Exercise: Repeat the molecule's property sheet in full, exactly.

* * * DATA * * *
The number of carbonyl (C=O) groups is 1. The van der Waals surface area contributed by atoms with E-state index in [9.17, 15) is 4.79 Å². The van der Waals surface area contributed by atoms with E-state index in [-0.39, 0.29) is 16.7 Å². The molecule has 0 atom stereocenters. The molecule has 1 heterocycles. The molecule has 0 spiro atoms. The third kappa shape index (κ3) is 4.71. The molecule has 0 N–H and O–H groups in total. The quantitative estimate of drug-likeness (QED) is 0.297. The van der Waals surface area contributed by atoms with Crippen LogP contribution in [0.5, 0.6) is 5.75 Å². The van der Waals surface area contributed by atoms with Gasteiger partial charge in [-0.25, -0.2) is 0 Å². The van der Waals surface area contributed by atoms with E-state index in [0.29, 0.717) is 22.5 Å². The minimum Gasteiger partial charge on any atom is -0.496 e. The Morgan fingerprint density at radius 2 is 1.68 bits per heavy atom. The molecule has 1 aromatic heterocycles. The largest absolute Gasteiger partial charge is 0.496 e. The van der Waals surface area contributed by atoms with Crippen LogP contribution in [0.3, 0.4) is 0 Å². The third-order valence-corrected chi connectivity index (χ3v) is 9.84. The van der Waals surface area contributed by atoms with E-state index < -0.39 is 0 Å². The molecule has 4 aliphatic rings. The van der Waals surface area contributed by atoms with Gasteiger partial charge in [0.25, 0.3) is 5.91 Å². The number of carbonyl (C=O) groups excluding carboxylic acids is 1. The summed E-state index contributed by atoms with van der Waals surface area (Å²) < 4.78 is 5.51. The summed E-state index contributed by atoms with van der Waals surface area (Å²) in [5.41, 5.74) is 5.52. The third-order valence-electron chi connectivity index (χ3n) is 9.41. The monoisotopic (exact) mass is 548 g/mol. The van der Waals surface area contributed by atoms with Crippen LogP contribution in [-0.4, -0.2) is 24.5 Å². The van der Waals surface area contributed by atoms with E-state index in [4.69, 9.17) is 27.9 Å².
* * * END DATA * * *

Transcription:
The number of carbonyl (C=O) groups is 1. The van der Waals surface area contributed by atoms with E-state index in [9.17, 15) is 4.79 Å². The van der Waals surface area contributed by atoms with E-state index in [-0.39, 0.29) is 16.7 Å². The molecule has 0 atom stereocenters. The molecule has 1 heterocycles. The molecule has 0 spiro atoms. The third kappa shape index (κ3) is 4.71. The molecule has 0 N–H and O–H groups in total. The quantitative estimate of drug-likeness (QED) is 0.297. The van der Waals surface area contributed by atoms with Crippen LogP contribution in [0.5, 0.6) is 5.75 Å². The van der Waals surface area contributed by atoms with Gasteiger partial charge in [-0.25, -0.2) is 0 Å². The van der Waals surface area contributed by atoms with E-state index in [0.29, 0.717) is 22.5 Å². The minimum Gasteiger partial charge on any atom is -0.496 e. The Morgan fingerprint density at radius 2 is 1.68 bits per heavy atom. The molecule has 1 aromatic heterocycles. The largest absolute Gasteiger partial charge is 0.496 e. The van der Waals surface area contributed by atoms with Crippen LogP contribution in [0.3, 0.4) is 0 Å². The third-order valence-corrected chi connectivity index (χ3v) is 9.84. The van der Waals surface area contributed by atoms with E-state index < -0.39 is 0 Å². The molecule has 4 aliphatic rings. The van der Waals surface area contributed by atoms with Gasteiger partial charge in [0.25, 0.3) is 5.91 Å². The number of carbonyl (C=O) groups excluding carboxylic acids is 1. The summed E-state index contributed by atoms with van der Waals surface area (Å²) < 4.78 is 5.51. The summed E-state index contributed by atoms with van der Waals surface area (Å²) in [5.41, 5.74) is 5.52. The third-order valence-electron chi connectivity index (χ3n) is 9.41. The monoisotopic (exact) mass is 548 g/mol. The van der Waals surface area contributed by atoms with Crippen LogP contribution in [-0.4, -0.2) is 24.5 Å². The van der Waals surface area contributed by atoms with E-state index in [4.69, 9.17) is 27.9 Å².